It’s tough to realize that today marks the last Thursday publication of the Las Vegas (Daily) Optic.
The announcement that the (Daily) Optic is to become a tri-weekly the first week in March has generated more attention than the Optic’s decision, when Landmark became the parent company, to publish every weekday, even on holidays.
Remember, the penta-weekly Optic for years observed Thanksgiving and Christmas, New Year’s Day and other national holidays, with the result that on certain weeks we had only four issues.
I’m not sure people ever got used to having a Christmas issue, for example, when that holiday fell on a weekday. And possibly on rare occasions, Optic carriers merely bundled the holiday issue along with the regular copy.
It’s the end of an era, involving rearrangement of Optic features and work schedules. Area subscribers will now be getting their Optic in the mail every Monday, Wednesday and Friday, and that day’s edition will also be at single-sales locations around town in the morning. So you can enjoy the newspaper with your morning Ovaltine. Continue reading
For many of my grandparents’ generation, the Biblical words, “Be fruitful and multiply,” were more of a command than a suggestion. Grandma and Grandpa Medina complied, delivering 16 children, of which my mother Marie was the oldest daughter. Six remain, most in their nineties, and most of the others lived into that decade as well. And a few of them procreated so efficiently that in the ‘50s it was fairly safe to tell people, “I’m related to half of Santa Fe. If it’s a Medina, there’s a good chance it’s a cousin.”
But that was back in the ‘50s, when Santa Fe’s population was around 25,000, a figure close to the number of exempt employees currently on Gov. Richardson’s staff, not counting his security force.
Like many of my generation, the last-surviving cadre of grandchildren, we self-regulated. Accordingly, none of my siblings even came close to the dozen children my Aunt Stella in Santa Fe delivered. Imagine how much more populated the world would be if every generation, on average, set out to have even more kids than they have siblings or aunts and uncles.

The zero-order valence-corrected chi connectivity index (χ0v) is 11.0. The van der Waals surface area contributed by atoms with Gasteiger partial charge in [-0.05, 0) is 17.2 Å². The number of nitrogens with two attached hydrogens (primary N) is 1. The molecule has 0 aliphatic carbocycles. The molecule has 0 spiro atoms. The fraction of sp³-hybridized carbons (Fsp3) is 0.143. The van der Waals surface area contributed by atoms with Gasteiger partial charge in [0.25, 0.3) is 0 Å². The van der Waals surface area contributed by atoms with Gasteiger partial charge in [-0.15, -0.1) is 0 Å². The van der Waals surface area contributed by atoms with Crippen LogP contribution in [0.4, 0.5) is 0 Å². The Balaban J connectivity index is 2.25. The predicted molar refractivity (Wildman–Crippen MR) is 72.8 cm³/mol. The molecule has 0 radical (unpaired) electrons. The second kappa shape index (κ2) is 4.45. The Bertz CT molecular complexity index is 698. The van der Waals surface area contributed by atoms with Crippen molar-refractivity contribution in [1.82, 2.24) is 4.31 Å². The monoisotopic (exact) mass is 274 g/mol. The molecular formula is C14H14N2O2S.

About 30 years ago, when the Zero Population Growth movement was much more militant, people were shamed if they had more than two children. The idea was simple: Every married couple had only two kids — to replace the parents, and so on. Continue reading
A photo in last week’s Optic shows an old house on the Highlands campus dwarfed by a most imposing, new building, the new residence hall designed to accommodate 262 students, as part of the university’s burgeoning enrollment.
As I drove two friends — one a student I’m hoping to recruit — around campus, I led an impromptu tour, which included memories of the area.
An aerial photo in the registrar’s office shows the university circa 1950.
Things have changed: Wilson Complex, now a staple for almost anything athletic, isn’t in that photo. Nor is the paved running track or even Tyrone Music Building. Instead, the old women’s gym (the gym was old, not necessarily the women), which also contained the bookstore, appears on the spot of the Kennedy parking lot.
It was inevitable that the few blocks north of National, along Ninth, 10th and 11th streets, would lose their residential flavor as the campus grew north. I remember Agnes and Mary Lou, classmates from Immaculate Conception school, who lived in that area. Continue reading